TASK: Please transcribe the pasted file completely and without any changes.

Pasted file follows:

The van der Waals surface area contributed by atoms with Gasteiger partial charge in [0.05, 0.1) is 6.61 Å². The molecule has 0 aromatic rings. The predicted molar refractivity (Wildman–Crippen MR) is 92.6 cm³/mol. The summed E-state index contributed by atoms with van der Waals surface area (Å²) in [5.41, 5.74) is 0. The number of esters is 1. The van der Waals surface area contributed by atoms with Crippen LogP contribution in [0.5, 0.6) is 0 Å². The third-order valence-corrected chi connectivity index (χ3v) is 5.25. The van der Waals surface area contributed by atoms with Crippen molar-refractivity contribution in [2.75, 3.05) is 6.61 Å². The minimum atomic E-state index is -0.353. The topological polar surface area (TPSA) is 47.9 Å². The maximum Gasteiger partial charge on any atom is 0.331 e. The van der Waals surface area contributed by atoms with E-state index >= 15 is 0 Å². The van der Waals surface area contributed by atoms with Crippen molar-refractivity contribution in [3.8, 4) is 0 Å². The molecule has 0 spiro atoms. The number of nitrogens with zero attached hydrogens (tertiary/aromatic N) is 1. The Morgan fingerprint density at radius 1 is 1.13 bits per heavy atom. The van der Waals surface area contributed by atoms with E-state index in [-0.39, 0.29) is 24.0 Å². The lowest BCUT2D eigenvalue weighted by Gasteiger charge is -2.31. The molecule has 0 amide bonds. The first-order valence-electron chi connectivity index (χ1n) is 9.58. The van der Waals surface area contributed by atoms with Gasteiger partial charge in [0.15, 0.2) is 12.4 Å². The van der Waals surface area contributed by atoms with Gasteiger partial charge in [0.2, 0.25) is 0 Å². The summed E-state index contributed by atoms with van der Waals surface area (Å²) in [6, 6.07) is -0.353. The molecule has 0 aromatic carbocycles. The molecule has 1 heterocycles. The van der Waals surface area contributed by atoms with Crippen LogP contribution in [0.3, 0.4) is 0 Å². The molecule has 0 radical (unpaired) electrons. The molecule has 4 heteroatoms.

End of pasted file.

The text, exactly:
The van der Waals surface area contributed by atoms with Gasteiger partial charge in [0.05, 0.1) is 6.61 Å². The molecule has 0 aromatic rings. The predicted molar refractivity (Wildman–Crippen MR) is 92.6 cm³/mol. The summed E-state index contributed by atoms with van der Waals surface area (Å²) in [5.41, 5.74) is 0. The number of esters is 1. The van der Waals surface area contributed by atoms with Crippen LogP contribution in [0.5, 0.6) is 0 Å². The third-order valence-corrected chi connectivity index (χ3v) is 5.25. The van der Waals surface area contributed by atoms with Crippen molar-refractivity contribution in [2.75, 3.05) is 6.61 Å². The minimum atomic E-state index is -0.353. The topological polar surface area (TPSA) is 47.9 Å². The maximum Gasteiger partial charge on any atom is 0.331 e. The van der Waals surface area contributed by atoms with E-state index >= 15 is 0 Å². The van der Waals surface area contributed by atoms with Crippen molar-refractivity contribution in [3.8, 4) is 0 Å². The molecule has 0 spiro atoms. The number of nitrogens with zero attached hydrogens (tertiary/aromatic N) is 1. The Morgan fingerprint density at radius 1 is 1.13 bits per heavy atom. The van der Waals surface area contributed by atoms with E-state index in [-0.39, 0.29) is 24.0 Å². The lowest BCUT2D eigenvalue weighted by Gasteiger charge is -2.31. The molecule has 0 amide bonds. The first-order valence-electron chi connectivity index (χ1n) is 9.58. The van der Waals surface area contributed by atoms with Gasteiger partial charge in [0.15, 0.2) is 12.4 Å². The van der Waals surface area contributed by atoms with Gasteiger partial charge in [0.2, 0.25) is 0 Å². The summed E-state index contributed by atoms with van der Waals surface area (Å²) in [6, 6.07) is -0.353. The molecule has 0 aromatic carbocycles. The molecule has 1 heterocycles. The van der Waals surface area contributed by atoms with Crippen LogP contribution in [0.3, 0.4) is 0 Å². The molecule has 0 radical (unpaired) electrons. The molecule has 4 heteroatoms.